GOSLING: I can’t separate myself because I’m friends with Nic, and one of the things that I admire about Nic is that he makes films that are personal to him. After Drive, he had a lot of opportunities to do big things, and since we’re friends we talk about that stuff, but at the end of the day he decided to make this small film that’s personal, that would clearly divide people. I think violence is such a part of him—in the way that he was watching The Texas Chain Saw Massacre before school as a kid. It’s a language that he speaks, and then at a certain point, it stops feeling even violent. It becomes more a way that he expresses himself. So I don’t think of the film, or the character, in literal terms. With Drive, it was a little different because he was The Driver, but in this, the character is more of a vehicle—the car. The character is a vehicle in which the audience experiences this world, and it’s more about the characters and experiences he encounters. The character is sort of an avatar.
You do get your ass handed to you badly in the film by the antagonist, played by Vithaya Pansringarm. Have you ever gotten your ass beaten in real-life?
GOSLING: Every day of that fight scene. Nic does a lot of takes, and we did that a lot. But I love that the character loses, because we had talked about him winning—for ego reasons, you’d rather not get your ass handed to you so easily, but it just made more sense because we were working with the guys who trained them on Ong-Bak, and it would be strange for me to be training for a month and then turn around and beat them. It just didn’t feel right. And it seemed like Nic was trying to emasculate and castrate this supposedly clichéd action hero.
REFN: With the fight scenes, I had the idea that it would be interesting for them to shot in wide shots, so there had to be impact between the performers—no stunt doubles or cutaway designs. Those three days, there was a lot of falling on concrete, and then I’d go, “Great!” I was going to do this film before Drive, and then we met, and Drive became an ironic fantasy from that, but I’ve always had this idea that in fight films, the dominating image is the clenched fist. I’m not a violent person—I wouldn’t even know how to fight—but the idea of a clenched fist is a very aggressive symbol, and a symbol of male violence. At the same time, it’s an extension of male sexuality—a phallic symbol. So the gesture is a combination of sex and violence. When you open your palm, there’s submission, and I felt like there was a movie going from a closed palm to an open palm. Of course, other elements had to be added in to underscore that concept, and it also became a mother-son movie.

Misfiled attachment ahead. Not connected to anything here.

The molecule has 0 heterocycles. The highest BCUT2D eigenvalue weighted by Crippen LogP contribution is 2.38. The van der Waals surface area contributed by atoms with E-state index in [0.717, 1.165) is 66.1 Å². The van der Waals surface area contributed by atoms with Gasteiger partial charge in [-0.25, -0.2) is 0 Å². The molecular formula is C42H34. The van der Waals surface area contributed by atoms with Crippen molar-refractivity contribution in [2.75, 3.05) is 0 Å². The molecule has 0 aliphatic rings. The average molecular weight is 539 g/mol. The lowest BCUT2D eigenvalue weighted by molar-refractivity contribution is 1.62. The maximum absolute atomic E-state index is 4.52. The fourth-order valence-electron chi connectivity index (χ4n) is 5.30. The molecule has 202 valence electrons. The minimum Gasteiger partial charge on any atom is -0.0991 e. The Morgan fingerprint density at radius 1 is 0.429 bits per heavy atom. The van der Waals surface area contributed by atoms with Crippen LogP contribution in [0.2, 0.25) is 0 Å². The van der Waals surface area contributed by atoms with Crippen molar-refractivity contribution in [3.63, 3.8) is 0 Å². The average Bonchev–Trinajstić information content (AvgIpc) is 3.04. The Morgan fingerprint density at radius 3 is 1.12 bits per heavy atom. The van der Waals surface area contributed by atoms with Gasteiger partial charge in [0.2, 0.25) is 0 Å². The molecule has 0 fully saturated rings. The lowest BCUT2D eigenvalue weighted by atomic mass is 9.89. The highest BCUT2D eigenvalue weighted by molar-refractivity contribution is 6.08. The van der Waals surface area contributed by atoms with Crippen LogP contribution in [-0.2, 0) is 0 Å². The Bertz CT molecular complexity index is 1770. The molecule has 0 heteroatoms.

The antagonist loves him some karaoke in the movie. What’s your go-to karaoke song?
GOSLING: We sang some “MacArthur Park” [by Jimmy Webb]. A lot of that going on during filming. But I’d probably do something like “Push It” by Salt-n-Pepa. It’s easy, you can’t mess it up. “Can’t lose it… push it.” And it’s true. You gotta push it.
GOSLING: You gotta push it real good.
You really seem to excel at playing “the outsider,” or “God’s Lonely Man,” as Thomas Wolfe would describe it. Here, that juxtaposition between character and milieu is heightened because you’re an American in Thailand, but it still seems to be a recurring theme when it comes to the characters you play. Why do you identify so strongly with “the outsider”?
GOSLING: Cause I’m Canadian. I think that’s it. When you’re a Canadian, you’re always watching America from the outside, from afar.
One of the most memorable scenes in Only God Forgives is the disastrous date that your character has, hiring a prostitute to pose as his girlfriend and meet his mother, only to have the mother see right through the charade and rip you both to pieces. It sort of reminded me of that scene in Taxi Driver where De Niro takes Cybill Shepherd to a porno flick in Times Square on their awkward first date. What’s the most shambolic date you’ve ever been on?
REFN: I’ve never really been on a date, because I’ve been with the same girl since my early twenties, but on our first date, I showed her The Texas Chain Saw Massacre. [Laughs] I was like, “Hey, you’ve got to see this!” And we’ve been together ever since.
GOSLING: I think pretty much all of them have been a sham. I think I’ve blocked them all out. [Laughs]